958 F2d 276 Ewell Ewell v. D Diebert

958 F.2d 276

26 Collier Bankr.Cas.2d 857, 22 Fed.R.Serv.3d 225,
22 Bankr.Ct.Dec. 1185, Bankr. L. Rep. P 74,490

In re Kristine Ballantyne EWELL, Debtor.
Kristine Ballantyne EWELL, Debtor-Appellant,
Steven D. DIEBERT, Trustee-Appellee.

No. 90-16498.

United States Court of Appeals,
Ninth Circuit.

Argued and Submitted Jan. 14, 1992.
Decided March 3, 1992.

Andrew D. Craig, and Richard A. Harris, Wild, Carter, Tipton & Oliver, Fresno, Cal., for debtor-appellant.

Albert J. Berryman, Lerrigo, Nibler, Berryman, Coleman & Bennett, Fresno, Cal., for trustee-appellee.

Appeal from the United States District Court for the Eastern District of California.

Before GOODWIN, FLETCHER and BRUNETTI, Circuit Judges.

GOODWIN, Circuit Judge:

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Kristine Ewell, a chapter 11 debtor, appeals the district court's dismissal as moot of her consolidated appeals of two bankruptcy court rulings: (1) the bankruptcy court's order authorizing the sale of two real properties belonging to the bankruptcy estate and (2) the bankruptcy court's denial of Ewell's motion to set aside the close of escrow and to stay the order authorizing the sale. We affirm the district court.



This appeal involves the February 1990 sale by the chapter 11 trustee of two parcels of real property located in Fresno County, California, which constitute the principal assets of the bankruptcy estate. The parcels consist of approximately 406 acres commonly referred to as "the New Town property" and 538 acres commonly referred to as "the Auberry property."


Appellant Ewell (the Debtor) filed a voluntary chapter 11 petition on July 1, 1988. Appellee Steven D. Diebert (the Trustee) was appointed trustee on August 23, 1988. Between 1973 and 1975, Diebert had been employed by Pacific Agricultural Services, of which Dan Ewell was the president and principal shareholder. Dan Ewell is the brother of Ben Ewell, the Debtor's former husband. Ben Ewell is the chief executive officer of Millerton New Town Development Company, the purchaser of the properties that are the subject of this appeal.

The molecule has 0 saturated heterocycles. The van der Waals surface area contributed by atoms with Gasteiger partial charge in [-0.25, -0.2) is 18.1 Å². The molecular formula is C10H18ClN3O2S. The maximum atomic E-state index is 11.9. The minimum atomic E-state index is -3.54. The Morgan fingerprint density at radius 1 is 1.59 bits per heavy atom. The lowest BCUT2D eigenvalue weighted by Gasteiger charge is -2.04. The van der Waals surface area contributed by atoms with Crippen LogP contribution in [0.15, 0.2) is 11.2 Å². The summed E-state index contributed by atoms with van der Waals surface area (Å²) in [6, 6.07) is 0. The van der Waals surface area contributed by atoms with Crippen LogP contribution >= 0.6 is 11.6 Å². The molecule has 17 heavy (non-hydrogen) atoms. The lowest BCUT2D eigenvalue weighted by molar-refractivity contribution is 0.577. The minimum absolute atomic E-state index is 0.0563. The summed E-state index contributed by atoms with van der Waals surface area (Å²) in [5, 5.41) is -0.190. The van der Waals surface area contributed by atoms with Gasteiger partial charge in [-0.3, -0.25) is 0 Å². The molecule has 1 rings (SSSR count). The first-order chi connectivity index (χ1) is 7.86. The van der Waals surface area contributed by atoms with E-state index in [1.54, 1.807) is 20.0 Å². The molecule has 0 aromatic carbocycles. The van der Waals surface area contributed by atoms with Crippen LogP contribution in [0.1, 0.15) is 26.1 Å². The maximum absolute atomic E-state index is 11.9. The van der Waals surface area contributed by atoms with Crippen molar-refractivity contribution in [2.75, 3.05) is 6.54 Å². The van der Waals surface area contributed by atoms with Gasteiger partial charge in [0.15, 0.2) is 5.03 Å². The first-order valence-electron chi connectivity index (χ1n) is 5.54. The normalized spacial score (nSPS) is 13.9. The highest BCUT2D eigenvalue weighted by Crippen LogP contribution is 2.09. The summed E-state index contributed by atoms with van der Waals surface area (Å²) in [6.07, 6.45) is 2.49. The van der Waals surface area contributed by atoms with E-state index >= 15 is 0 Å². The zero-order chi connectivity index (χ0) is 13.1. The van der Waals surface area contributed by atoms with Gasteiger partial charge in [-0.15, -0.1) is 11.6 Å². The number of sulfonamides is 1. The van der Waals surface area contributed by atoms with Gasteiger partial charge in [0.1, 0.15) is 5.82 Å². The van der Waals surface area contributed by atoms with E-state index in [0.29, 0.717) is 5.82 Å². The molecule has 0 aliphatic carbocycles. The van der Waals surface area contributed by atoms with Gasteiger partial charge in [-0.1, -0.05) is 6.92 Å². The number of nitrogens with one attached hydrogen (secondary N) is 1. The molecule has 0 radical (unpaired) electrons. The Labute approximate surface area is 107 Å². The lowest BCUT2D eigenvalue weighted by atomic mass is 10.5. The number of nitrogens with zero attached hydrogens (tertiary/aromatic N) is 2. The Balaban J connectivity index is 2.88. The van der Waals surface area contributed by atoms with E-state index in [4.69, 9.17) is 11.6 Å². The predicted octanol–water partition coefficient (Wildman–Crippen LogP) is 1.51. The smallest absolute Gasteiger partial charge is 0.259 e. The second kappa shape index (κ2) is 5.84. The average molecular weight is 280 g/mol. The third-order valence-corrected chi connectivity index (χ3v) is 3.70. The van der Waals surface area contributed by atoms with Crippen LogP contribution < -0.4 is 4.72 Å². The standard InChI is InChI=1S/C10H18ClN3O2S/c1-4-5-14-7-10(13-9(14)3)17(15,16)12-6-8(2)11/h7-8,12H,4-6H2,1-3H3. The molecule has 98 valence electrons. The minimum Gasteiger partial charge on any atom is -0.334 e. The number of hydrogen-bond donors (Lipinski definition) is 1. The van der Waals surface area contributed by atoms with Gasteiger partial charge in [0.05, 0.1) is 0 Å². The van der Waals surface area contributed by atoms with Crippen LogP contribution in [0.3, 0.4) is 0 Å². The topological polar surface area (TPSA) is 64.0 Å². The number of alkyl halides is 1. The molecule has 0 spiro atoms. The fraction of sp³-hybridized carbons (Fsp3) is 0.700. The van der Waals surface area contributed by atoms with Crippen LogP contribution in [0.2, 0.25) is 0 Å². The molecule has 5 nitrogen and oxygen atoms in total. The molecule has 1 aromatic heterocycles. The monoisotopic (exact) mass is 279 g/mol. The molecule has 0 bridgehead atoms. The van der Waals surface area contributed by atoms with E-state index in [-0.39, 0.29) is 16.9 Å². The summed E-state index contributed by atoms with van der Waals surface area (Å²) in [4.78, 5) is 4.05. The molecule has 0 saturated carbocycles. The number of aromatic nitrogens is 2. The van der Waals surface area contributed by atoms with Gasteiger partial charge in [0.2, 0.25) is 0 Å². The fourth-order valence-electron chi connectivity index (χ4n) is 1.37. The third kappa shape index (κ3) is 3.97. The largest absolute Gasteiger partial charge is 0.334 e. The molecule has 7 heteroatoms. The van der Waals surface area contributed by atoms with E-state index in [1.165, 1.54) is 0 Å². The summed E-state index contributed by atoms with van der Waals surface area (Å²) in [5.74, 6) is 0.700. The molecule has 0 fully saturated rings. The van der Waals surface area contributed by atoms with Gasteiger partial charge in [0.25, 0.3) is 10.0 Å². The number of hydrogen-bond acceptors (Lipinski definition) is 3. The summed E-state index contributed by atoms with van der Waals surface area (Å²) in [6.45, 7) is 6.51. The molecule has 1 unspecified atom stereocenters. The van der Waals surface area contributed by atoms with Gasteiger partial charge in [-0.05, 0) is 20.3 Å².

In November 1989, the bankruptcy court authorized the sale of the New Town and Auberry properties to New Cities Development Group (New Cities) for a purchase price of $5,100,000 and $2,959,000, respectively, subject to a number of contingencies including the purchaser's review and approval of all water contracts affecting the properties. The New Town property was to be paid for in cash at the close of escrow, and the Auberry property was to be paid for with a combination of cash and a five year promissory note secured by a deed of trust. As the end of the 30-day escrow period approached, New Cities requested an additional 120-day "due diligence" period so that it could negotiate a water reservation agreement with the county. The bankruptcy court denied New Cities' motion, and the deal fell through.


Millerton New Town Development Company (the Buyer) then offered to purchase the properties for a total price of $4,509,800. In contrast to New Cities' offer, the Buyer's offer contained no contingencies and provided for an 11-day escrow period. The price was considerably lower. In contrast to New Cities' offer of $12,500 per acre for the New Town property and $5,500 per acre for the Auberry property, the Buyer offered $7,000 and $3,100 per acre respectively. The Buyer agreed to a nonrefundable cash deposit of $250,000 and a total down payment of $500,000, with the balance consisting of debt assumption and a secured promissory note. The Debtor objected to the offer on various grounds, including inadequacy of the price. She submitted a declaration to the bankruptcy court that included two appraisals which valued the properties at $17,500 per acre.